It’s primarily a satire of the way that humans continue to conduct war and kill off our own kind for, often, superficial reasons. Huxley had of course lived through both World Wars, so knew from experience how violent and evil our species can be. While not one of his more famous works, and containing a definite thread of pessimism throughout, it’s an interesting look at a world that, like all good dystopian novels, feels impossible and yet all too real.

“Worst. Person. Ever.” by Douglas Coupland (2013)

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Oh look. A book about you.

Oh look. A book about you.

“Like you, I consider myself a reasonable enough citizen.”

If you’ve been coming to this blog for a while, you may recall that through most of 2014 and early 2015 I was working my way through the back catalogue of Douglas Coupland for a second time, having not read them in a few years. This is his newest book that I was saving up until the end and have now got around to it for the first time.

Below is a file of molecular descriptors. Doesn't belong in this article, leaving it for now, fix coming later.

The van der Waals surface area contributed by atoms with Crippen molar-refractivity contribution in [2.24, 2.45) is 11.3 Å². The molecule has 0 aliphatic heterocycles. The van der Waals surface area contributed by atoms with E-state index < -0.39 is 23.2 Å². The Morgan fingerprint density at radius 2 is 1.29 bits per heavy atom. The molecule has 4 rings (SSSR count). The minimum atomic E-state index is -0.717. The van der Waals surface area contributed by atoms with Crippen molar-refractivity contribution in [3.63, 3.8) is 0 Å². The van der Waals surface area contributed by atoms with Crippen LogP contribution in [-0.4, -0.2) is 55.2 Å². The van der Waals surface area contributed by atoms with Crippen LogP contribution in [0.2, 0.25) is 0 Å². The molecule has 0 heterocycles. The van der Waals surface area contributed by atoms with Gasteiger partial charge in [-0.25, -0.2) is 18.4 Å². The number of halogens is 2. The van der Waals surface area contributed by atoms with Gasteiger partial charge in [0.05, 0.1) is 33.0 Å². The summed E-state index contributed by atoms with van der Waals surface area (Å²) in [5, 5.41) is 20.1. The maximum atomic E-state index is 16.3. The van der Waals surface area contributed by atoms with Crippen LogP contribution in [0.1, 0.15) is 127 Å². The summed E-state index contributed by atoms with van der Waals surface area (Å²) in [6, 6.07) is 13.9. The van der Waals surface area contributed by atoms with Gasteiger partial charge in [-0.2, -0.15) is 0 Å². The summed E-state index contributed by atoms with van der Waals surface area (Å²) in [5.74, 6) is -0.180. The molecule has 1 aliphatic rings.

In it, Coupland seems to have set himself the challenge of producing the most horrendous protagonist imaginable. In Worst. Person. Ever. we meet Raymond Gunt (aptly named) who is perhaps the most intolerable, vile, racist, nasty, cruel, malicious, sexist, egocentric bastard who has ever walked the face of the Earth. He is a cameraman down on his luck, but he is saved by his ex-wife, who is similarly horrific, who gets him a job working on a Survivor-style reality show on the remote Pacific islands of Kiribati.

Unable to believe his luck, entrusted with finding his own slave personal assistant (as it turns out, in the form of homeless ex-paramedic Neal) and convinced that Kiribati will be home to many nubile young women desperate to throw themselves at him, Gunt packs and sets off to the airport.